If you want to be there, all you have to do is tell us in not more than forty words why you and a friend or friends LOVE the Eurovision. All entrants/attendees must be over 18. If you are lucky enough to receive a golden invitation to our EUROVISION GREEN ROOM you will get to see all the action as it happens live from Copenhagen.

  • Tickets will be allocated to couples and groups of four people.
  • All attendees must make their own way to and from the venue.
  • There is no cash alternative to this prize.
  • Closing date for receipt of entries is April 25th 2014
  • Usual RTE terms and conditions apply.

Hedgerows: It is an offence to 'cut, grub, burn or otherwise destroy hedgerows on uncultivated land during the nesting season from 1 March to 31 August, subject to certain exceptions'. For more information, click here.

UPDATE: February 29th 2016 - Press Release From BirdWatch Ireland:

Putting the record straight: Dates for burning and hedge-cutting have NOT changed

BirdWatch Ireland, Ireland’s largest conservation charity, is very concerned about misinformation that is currently circulating regarding the dates within which the burning of vegetation and cutting of hedges is permitted.  It would like to remind landowners that all burning and cutting must cease on 29th February this year and that burning and cutting remains prohibited from 1st March to 31st August.

Despite attempts by the Minister for Arts, Heritage and the Gaeltacht, Heather Humphreys T.D., to change the laws regulating these dates by introducing the Heritage Bill 2016 earlier this year, it is important to note that the proposed date changes were ultimately NOT made.  This is because the bill failed to pass through both houses of the Oireachtas before the recent dissolution of the Dáil in advance of the general election.

The laws in place governing the dates for hedge-cutting and upland burning therefore remain unchanged. The period within which cutting and burning is prohibited are set down in Section 40 of the Wildlife Act 1976 (as amended in 2000), which states that:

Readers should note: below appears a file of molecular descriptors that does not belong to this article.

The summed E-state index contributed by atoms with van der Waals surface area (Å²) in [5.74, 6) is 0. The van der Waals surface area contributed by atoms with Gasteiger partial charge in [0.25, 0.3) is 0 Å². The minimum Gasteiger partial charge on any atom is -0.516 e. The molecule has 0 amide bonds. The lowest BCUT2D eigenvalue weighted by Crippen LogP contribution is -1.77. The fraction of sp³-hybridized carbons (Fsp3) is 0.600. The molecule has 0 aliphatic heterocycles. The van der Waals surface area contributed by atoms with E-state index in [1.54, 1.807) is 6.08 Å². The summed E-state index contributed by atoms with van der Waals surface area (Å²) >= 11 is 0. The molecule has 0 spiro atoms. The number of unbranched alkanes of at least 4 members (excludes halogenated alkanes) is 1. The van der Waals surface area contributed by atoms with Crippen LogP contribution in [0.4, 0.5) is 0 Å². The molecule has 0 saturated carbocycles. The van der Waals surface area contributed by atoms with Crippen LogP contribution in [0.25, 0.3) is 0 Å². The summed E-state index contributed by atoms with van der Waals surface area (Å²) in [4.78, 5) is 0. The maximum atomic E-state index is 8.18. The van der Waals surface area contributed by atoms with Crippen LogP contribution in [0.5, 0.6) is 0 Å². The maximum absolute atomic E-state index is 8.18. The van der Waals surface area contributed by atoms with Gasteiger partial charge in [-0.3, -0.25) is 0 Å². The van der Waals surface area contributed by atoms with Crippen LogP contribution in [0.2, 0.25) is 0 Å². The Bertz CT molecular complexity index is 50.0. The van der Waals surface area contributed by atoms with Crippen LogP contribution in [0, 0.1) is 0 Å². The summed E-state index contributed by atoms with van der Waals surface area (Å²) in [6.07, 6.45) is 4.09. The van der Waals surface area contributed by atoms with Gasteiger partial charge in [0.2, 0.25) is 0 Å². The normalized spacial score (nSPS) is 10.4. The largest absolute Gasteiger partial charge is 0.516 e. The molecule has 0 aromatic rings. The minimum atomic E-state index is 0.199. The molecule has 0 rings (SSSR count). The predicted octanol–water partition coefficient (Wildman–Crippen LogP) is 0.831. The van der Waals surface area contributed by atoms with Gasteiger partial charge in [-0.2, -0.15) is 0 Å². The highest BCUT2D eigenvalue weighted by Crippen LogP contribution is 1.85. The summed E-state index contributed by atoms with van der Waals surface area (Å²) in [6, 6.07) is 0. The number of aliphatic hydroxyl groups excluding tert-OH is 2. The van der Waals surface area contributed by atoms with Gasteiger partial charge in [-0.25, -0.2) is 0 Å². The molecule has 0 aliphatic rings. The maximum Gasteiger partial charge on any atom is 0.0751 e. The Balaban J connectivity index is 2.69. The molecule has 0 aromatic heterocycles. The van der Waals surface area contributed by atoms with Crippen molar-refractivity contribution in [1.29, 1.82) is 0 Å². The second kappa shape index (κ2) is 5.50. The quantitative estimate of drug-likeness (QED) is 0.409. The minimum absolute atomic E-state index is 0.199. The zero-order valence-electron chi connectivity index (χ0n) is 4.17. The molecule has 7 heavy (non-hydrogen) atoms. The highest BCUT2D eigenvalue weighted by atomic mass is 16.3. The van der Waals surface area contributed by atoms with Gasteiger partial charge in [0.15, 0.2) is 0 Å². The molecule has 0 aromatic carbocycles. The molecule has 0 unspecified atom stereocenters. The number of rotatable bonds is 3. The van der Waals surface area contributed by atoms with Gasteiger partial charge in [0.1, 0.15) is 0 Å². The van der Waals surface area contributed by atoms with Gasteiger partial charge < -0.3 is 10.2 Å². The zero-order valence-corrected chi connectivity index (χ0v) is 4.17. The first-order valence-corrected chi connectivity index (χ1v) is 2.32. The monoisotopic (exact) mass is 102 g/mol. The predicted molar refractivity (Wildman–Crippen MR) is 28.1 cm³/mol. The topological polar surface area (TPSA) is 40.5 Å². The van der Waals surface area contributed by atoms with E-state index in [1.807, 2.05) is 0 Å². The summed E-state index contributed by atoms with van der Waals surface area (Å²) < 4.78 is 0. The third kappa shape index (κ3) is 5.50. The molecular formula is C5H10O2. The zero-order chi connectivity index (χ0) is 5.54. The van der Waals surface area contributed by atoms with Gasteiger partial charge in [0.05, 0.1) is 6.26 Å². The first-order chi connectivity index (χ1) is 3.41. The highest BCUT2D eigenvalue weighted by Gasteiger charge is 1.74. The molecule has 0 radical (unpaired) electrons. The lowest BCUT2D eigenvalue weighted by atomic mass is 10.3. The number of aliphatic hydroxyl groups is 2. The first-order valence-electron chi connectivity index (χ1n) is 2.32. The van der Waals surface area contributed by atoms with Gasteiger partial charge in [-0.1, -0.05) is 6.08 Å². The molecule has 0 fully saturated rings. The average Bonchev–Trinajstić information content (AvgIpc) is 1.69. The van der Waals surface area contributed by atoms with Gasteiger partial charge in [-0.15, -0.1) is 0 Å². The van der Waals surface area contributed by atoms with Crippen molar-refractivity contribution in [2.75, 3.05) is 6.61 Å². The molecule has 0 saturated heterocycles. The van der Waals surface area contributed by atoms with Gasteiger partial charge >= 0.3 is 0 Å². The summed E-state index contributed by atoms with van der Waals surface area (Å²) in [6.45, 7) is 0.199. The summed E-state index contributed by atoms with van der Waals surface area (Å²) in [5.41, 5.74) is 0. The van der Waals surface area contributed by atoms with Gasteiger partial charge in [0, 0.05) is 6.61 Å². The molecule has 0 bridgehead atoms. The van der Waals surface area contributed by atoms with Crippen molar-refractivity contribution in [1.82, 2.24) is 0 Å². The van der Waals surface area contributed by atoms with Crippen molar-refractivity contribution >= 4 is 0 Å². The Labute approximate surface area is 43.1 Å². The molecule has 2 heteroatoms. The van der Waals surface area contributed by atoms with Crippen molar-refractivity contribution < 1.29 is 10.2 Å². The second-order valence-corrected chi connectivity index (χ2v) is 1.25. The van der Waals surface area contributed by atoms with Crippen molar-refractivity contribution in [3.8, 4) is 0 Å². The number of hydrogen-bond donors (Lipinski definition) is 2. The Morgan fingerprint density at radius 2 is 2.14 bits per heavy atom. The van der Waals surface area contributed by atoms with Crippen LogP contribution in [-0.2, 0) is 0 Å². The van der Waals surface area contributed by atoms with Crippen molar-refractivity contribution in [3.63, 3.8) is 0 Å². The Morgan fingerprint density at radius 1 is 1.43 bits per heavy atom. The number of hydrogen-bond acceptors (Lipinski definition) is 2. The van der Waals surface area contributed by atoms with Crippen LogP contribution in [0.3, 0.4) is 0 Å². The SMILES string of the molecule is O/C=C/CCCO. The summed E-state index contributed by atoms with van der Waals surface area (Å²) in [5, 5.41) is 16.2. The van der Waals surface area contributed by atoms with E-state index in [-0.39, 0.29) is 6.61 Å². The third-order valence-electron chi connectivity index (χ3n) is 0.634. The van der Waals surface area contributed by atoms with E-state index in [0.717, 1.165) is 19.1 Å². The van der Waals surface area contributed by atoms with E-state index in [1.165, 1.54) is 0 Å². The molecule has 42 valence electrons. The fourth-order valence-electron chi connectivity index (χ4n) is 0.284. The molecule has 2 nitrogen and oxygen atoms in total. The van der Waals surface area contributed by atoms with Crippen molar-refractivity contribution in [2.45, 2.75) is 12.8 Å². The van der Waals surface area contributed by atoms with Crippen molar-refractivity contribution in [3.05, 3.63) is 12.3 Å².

(a) It shall be an offence for a person to cut, grub, burn or otherwise destroy, during the period beginning on the 1st day of March and ending on the 31st day of August in any year, any vegetation growing on any land not then cultivated.
(b) It shall be an offence for a person to cut, grub, burn or otherwise destroy any vegetation growing in any hedge or ditch during the period mentioned in paragraph (a) of this subsection (above).

The existing law provides exemptions for road safety and other circumstances and should be read carefully to ensure compliance.

Section 40 of the Wildlife Act exists to protect nesting birds. Many of our upland bird species are in decline and are in danger of extinction in Ireland; amongst them is the Curlew, which has declined by 80%. Many birds which nest in hedgerows into August are also in serious decline, including the endangered Yellowhammer. The changes to the cutting and burning dates which had been proposed in the now-defunct Heritage Bill 2016 would have caused serious impacts to these birds. A petition launched by BirdWatch Ireland in conjunction with several other national conservation organisations to stop these changes attracted more than 16,200 signatures and rising.

BirdWatch Ireland would also like to advise members of the public that if they see hedges being cut or fires in the uplands on or after 1st March, such activity could be illegal.  In such cases, we would encourage people to contact the National Parks and Wildlife Service ( to report such activity.

BirdWatch Ireland warmly welcomes the demise of the Heritage Bill 2016 and sincerely hopes that any future administration will consider the importance of Ireland’s natural heritage and will not attempt to reintroduce such a flawed and damaging piece of legislation.

To contact your local wildlife ranger, click here for contact details. To read the Wildlife (Amendment) Act 2000, click here.


Please DO NOT send any live, dead or skeletal remains of any creature whatsoever to Mooney Goes Wild.

If you find an injured animal or bird, please contact the National Parks & Wildlife Service on 1890 20 20 21, or BirdWatch Ireland, on 01 281-9878, or visit


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Presenter: Derek Mooney